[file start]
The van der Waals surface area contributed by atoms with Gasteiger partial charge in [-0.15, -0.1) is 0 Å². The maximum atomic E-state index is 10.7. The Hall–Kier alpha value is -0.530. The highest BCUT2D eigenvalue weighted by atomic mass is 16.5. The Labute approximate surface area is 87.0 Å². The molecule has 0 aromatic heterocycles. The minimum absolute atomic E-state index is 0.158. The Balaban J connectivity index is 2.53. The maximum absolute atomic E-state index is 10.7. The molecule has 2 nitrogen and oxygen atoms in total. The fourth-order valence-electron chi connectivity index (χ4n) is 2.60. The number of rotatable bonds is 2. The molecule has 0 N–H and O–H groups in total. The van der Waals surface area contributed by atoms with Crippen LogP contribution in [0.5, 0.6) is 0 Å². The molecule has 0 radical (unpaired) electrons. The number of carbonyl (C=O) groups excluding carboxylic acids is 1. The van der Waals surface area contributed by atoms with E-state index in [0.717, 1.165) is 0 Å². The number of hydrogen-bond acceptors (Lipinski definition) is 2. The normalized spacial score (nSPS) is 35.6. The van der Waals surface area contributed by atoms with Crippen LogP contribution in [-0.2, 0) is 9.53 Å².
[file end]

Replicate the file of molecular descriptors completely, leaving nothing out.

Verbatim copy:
The van der Waals surface area contributed by atoms with Gasteiger partial charge in [-0.15, -0.1) is 0 Å². The maximum atomic E-state index is 10.7. The Hall–Kier alpha value is -0.530. The highest BCUT2D eigenvalue weighted by atomic mass is 16.5. The Labute approximate surface area is 87.0 Å². The molecule has 0 aromatic heterocycles. The minimum absolute atomic E-state index is 0.158. The Balaban J connectivity index is 2.53. The maximum absolute atomic E-state index is 10.7. The molecule has 2 nitrogen and oxygen atoms in total. The fourth-order valence-electron chi connectivity index (χ4n) is 2.60. The number of rotatable bonds is 2. The molecule has 0 N–H and O–H groups in total. The van der Waals surface area contributed by atoms with Crippen LogP contribution in [0.5, 0.6) is 0 Å². The molecule has 0 radical (unpaired) electrons. The number of carbonyl (C=O) groups excluding carboxylic acids is 1. The van der Waals surface area contributed by atoms with E-state index in [0.717, 1.165) is 0 Å². The number of hydrogen-bond acceptors (Lipinski definition) is 2. The normalized spacial score (nSPS) is 35.6. The van der Waals surface area contributed by atoms with Crippen LogP contribution in [-0.2, 0) is 9.53 Å².